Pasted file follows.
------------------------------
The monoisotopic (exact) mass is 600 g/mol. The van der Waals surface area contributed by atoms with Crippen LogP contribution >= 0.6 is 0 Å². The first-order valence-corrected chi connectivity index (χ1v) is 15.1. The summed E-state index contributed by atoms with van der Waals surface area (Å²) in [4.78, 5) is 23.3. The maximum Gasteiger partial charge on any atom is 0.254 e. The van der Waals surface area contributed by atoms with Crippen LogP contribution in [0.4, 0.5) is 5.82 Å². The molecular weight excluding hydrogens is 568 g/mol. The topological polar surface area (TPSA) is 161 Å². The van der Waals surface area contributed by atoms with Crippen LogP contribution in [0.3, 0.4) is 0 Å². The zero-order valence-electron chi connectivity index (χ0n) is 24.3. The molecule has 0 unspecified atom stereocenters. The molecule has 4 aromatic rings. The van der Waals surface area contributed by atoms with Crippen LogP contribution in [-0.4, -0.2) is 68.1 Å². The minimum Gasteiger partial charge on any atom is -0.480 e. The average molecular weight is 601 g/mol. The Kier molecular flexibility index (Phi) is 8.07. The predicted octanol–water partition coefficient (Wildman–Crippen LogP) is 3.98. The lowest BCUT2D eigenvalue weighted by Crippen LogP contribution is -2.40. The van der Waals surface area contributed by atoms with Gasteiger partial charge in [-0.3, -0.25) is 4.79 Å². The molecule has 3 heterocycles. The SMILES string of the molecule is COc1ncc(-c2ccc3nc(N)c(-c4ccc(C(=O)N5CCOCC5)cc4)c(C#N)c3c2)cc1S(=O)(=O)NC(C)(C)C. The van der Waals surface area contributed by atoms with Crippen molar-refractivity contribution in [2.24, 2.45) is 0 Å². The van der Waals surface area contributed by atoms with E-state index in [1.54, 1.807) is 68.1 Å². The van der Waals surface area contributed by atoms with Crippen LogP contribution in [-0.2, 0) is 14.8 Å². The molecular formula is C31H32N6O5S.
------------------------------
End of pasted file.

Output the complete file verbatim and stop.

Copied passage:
The monoisotopic (exact) mass is 600 g/mol. The van der Waals surface area contributed by atoms with Crippen LogP contribution >= 0.6 is 0 Å². The first-order valence-corrected chi connectivity index (χ1v) is 15.1. The summed E-state index contributed by atoms with van der Waals surface area (Å²) in [4.78, 5) is 23.3. The maximum Gasteiger partial charge on any atom is 0.254 e. The van der Waals surface area contributed by atoms with Crippen LogP contribution in [0.4, 0.5) is 5.82 Å². The molecular weight excluding hydrogens is 568 g/mol. The topological polar surface area (TPSA) is 161 Å². The van der Waals surface area contributed by atoms with Crippen LogP contribution in [0.3, 0.4) is 0 Å². The zero-order valence-electron chi connectivity index (χ0n) is 24.3. The molecule has 0 unspecified atom stereocenters. The molecule has 4 aromatic rings. The van der Waals surface area contributed by atoms with Crippen LogP contribution in [-0.4, -0.2) is 68.1 Å². The minimum Gasteiger partial charge on any atom is -0.480 e. The average molecular weight is 601 g/mol. The Kier molecular flexibility index (Phi) is 8.07. The predicted octanol–water partition coefficient (Wildman–Crippen LogP) is 3.98. The lowest BCUT2D eigenvalue weighted by Crippen LogP contribution is -2.40. The van der Waals surface area contributed by atoms with Gasteiger partial charge in [-0.3, -0.25) is 4.79 Å². The molecule has 3 heterocycles. The SMILES string of the molecule is COc1ncc(-c2ccc3nc(N)c(-c4ccc(C(=O)N5CCOCC5)cc4)c(C#N)c3c2)cc1S(=O)(=O)NC(C)(C)C. The van der Waals surface area contributed by atoms with Crippen molar-refractivity contribution in [2.24, 2.45) is 0 Å². The van der Waals surface area contributed by atoms with E-state index in [1.54, 1.807) is 68.1 Å². The van der Waals surface area contributed by atoms with Crippen LogP contribution in [-0.2, 0) is 14.8 Å². The molecular formula is C31H32N6O5S.